The SA 330 Puma is a medium transport and utility helicopter originally built by Sud Aviation of France, but later manufactured by Aérospatiale.
The SA 330 Puma served as the precursor to two internationally famous helicopters: the AS332 Super Puma and the Denel Rooivalk (red falcon).
The Puma was primarily used for military purposes and has seen combat in a wide number of theatres across the globe. These included the Gulf War, the South African Border War, the Iraq War, the Falklands War and more.
The Puma was first introduced in 1968 after the project began in 1963. Its design was based on requirements from the French Army for an all-weather medium transport.
The Puma is powered by various engines depending on the variant. The 330J uses two 1575 shaft horsepower Turboméca Turmo IVC turboshafts. The 330G and 330F variants use two 1435 shaft horsepower Turboméca Turmo IIIC4s.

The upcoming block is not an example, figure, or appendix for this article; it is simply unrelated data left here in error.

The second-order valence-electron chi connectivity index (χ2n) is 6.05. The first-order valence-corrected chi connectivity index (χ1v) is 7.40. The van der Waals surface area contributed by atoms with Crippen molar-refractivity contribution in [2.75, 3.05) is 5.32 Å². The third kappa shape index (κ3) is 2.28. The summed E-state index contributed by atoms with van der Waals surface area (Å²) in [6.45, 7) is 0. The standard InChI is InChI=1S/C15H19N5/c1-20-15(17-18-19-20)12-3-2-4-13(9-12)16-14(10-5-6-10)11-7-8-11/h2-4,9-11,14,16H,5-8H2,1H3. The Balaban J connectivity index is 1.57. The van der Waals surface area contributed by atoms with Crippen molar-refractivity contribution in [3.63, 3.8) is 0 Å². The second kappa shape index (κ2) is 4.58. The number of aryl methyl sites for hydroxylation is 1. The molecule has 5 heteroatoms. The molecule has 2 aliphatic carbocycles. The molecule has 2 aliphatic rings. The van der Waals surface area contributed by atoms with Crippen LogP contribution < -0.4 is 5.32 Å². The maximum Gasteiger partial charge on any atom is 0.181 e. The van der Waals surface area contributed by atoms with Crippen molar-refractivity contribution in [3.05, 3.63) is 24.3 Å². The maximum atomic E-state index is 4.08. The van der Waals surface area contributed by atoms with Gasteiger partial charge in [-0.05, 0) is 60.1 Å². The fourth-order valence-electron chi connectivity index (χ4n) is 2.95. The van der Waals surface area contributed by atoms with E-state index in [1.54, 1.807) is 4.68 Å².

The cabin has room for two pilots and one jump seat. Passenger configurations carried from eight seats to twelve for executive layouts. In the airline arrangement it can carry up to twenty passengers.
The Puma is notable for being the first all-weather certified helicopter, which included icing conditions. This was largely thanks to its advanced (for the time) weather radar. It received this certification in 1979.
While the majority of Pumas were sold to the military, there are a significant number in civilian use.
In total, across all variants, there have been 696 Pumas sold. While it has now been supplanted by the Super Puma, the original Puma remains in service and is still in limited production in Romania by IAR, mostly for the Romanian military.